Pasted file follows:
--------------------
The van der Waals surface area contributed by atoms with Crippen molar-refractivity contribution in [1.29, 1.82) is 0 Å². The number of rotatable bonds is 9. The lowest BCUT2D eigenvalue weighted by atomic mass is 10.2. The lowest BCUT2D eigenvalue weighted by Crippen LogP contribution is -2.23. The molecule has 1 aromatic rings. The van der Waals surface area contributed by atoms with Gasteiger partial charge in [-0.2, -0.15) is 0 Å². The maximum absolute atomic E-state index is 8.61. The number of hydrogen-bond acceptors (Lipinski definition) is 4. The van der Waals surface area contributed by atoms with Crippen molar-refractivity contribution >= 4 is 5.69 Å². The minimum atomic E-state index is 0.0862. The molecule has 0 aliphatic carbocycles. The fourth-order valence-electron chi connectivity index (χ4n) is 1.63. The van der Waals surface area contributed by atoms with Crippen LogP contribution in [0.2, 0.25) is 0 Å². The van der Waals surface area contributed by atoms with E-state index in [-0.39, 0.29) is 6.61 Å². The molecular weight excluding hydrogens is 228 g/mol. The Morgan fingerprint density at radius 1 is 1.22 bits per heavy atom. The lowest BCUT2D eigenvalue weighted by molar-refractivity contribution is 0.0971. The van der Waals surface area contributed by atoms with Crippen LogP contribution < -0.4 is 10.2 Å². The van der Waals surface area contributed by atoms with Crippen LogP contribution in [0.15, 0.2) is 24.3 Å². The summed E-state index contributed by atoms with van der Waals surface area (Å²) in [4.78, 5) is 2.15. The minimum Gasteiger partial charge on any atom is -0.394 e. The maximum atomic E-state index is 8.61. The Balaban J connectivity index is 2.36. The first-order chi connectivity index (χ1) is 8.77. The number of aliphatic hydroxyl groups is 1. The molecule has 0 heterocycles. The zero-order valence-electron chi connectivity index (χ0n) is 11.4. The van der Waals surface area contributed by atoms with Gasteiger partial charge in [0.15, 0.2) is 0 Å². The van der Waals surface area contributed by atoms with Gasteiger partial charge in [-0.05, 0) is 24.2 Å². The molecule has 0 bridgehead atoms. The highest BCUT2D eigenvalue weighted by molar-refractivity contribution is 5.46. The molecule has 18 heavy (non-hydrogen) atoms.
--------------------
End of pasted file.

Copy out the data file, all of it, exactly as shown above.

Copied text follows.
The van der Waals surface area contributed by atoms with Crippen molar-refractivity contribution in [1.29, 1.82) is 0 Å². The number of rotatable bonds is 9. The lowest BCUT2D eigenvalue weighted by atomic mass is 10.2. The lowest BCUT2D eigenvalue weighted by Crippen LogP contribution is -2.23. The molecule has 1 aromatic rings. The van der Waals surface area contributed by atoms with Gasteiger partial charge in [-0.2, -0.15) is 0 Å². The maximum absolute atomic E-state index is 8.61. The number of hydrogen-bond acceptors (Lipinski definition) is 4. The van der Waals surface area contributed by atoms with Crippen molar-refractivity contribution >= 4 is 5.69 Å². The minimum atomic E-state index is 0.0862. The molecule has 0 aliphatic carbocycles. The fourth-order valence-electron chi connectivity index (χ4n) is 1.63. The van der Waals surface area contributed by atoms with Crippen LogP contribution in [0.2, 0.25) is 0 Å². The van der Waals surface area contributed by atoms with E-state index in [-0.39, 0.29) is 6.61 Å². The molecular weight excluding hydrogens is 228 g/mol. The Morgan fingerprint density at radius 1 is 1.22 bits per heavy atom. The lowest BCUT2D eigenvalue weighted by molar-refractivity contribution is 0.0971. The van der Waals surface area contributed by atoms with Crippen LogP contribution < -0.4 is 10.2 Å². The van der Waals surface area contributed by atoms with Crippen LogP contribution in [0.15, 0.2) is 24.3 Å². The summed E-state index contributed by atoms with van der Waals surface area (Å²) in [4.78, 5) is 2.15. The minimum Gasteiger partial charge on any atom is -0.394 e. The maximum atomic E-state index is 8.61. The Balaban J connectivity index is 2.36. The first-order chi connectivity index (χ1) is 8.77. The number of aliphatic hydroxyl groups is 1. The molecule has 0 heterocycles. The zero-order valence-electron chi connectivity index (χ0n) is 11.4. The van der Waals surface area contributed by atoms with Gasteiger partial charge in [0.15, 0.2) is 0 Å². The van der Waals surface area contributed by atoms with Gasteiger partial charge in [-0.05, 0) is 24.2 Å². The molecule has 0 bridgehead atoms. The highest BCUT2D eigenvalue weighted by molar-refractivity contribution is 5.46. The molecule has 18 heavy (non-hydrogen) atoms.